If you have large passages of text that you’d prefer to have read to you rather than having to read it, perhaps an article or a document that you’ve been sent, and you want to listen to it in the car or while you’re on the treadmill maybe, there’s a shortcut that will allow you to turn any text into spoken audio. The audio quality isn’t amazing, but it’s usable, so here’s how you’d do it.
Head to the Shortcuts app, go to the Gallery and then search for Turn Text into Audio. Tap the plus to add it to your Shortcuts app.
This one works very simply – you’re going to find the passage of text that you want to use, select it and then copy it to your clipboard. Then go to the Shortcuts app, and run the shortcut. Tap and choose paste to paste the text into the box here, and then choose Done. The audio file has been created, and if you tap the Share button in the bottom left, I’d then recommend that you save this audio file to your Files app by choosing Save to Files. You can then come back to it later on by accessing it in the Files app, and of course you can play the audio when you’re ready.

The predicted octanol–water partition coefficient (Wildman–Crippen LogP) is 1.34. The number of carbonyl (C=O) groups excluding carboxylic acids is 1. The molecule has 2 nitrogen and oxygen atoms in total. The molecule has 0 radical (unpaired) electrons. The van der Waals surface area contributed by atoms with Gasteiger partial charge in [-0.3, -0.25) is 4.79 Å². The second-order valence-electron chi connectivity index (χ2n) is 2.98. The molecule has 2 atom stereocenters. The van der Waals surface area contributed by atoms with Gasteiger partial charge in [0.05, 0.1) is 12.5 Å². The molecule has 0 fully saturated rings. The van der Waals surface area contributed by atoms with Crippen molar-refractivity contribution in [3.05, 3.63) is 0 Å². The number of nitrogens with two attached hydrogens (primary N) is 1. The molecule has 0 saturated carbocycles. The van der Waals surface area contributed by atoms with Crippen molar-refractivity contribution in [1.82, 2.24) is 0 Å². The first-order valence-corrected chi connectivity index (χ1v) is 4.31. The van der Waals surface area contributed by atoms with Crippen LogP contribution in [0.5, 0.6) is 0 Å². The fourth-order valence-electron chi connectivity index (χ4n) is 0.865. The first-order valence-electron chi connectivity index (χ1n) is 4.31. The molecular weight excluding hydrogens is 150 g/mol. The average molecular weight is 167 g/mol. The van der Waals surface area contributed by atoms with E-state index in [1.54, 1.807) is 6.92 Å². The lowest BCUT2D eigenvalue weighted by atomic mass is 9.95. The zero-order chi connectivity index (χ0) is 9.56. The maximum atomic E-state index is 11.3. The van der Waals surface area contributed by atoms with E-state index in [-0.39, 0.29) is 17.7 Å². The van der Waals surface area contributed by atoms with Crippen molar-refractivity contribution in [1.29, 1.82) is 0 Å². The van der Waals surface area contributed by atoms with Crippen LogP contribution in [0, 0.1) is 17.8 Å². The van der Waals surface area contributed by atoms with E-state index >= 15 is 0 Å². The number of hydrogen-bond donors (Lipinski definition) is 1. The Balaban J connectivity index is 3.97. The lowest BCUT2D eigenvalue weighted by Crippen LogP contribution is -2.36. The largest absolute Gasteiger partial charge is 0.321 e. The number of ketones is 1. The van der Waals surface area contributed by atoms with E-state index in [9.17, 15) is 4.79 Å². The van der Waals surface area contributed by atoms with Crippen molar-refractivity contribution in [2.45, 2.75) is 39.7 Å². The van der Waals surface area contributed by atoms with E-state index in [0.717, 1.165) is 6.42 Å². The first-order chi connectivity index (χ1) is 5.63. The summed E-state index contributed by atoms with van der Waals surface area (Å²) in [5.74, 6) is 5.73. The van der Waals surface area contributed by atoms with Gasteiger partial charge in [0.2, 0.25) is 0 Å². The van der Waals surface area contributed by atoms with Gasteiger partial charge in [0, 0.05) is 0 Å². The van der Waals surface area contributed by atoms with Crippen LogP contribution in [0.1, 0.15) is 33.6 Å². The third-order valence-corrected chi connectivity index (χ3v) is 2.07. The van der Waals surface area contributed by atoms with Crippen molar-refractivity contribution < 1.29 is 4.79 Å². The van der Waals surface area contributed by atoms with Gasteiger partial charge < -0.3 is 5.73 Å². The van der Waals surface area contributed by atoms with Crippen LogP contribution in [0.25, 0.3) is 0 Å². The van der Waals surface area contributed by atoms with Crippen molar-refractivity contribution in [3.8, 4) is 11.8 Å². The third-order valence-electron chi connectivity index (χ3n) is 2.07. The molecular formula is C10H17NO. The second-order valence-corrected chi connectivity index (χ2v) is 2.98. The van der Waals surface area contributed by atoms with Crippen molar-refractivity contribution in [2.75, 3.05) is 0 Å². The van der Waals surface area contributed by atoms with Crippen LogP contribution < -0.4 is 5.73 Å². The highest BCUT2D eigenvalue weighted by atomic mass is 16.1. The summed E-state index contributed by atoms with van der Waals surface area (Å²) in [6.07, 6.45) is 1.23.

But here’s a really cool method for using this. Let’s say you’ve got a magazine article, as in an actual written article, and you’d like to turn that into spoken audio. Run the shortcut, like we did before, and then tap into the text box, but with nothing on your clipboard. You won’t get the Paste option, but you will get an option to scan text in. Hold your phone until you’ve got the text lined up, and when it shows in the box, tap Insert.
Your phone will use Live Text to insert the text, and you can then create an audio file like we did before, although I believe you do need an iPhone XS or newer for this particular hack to work.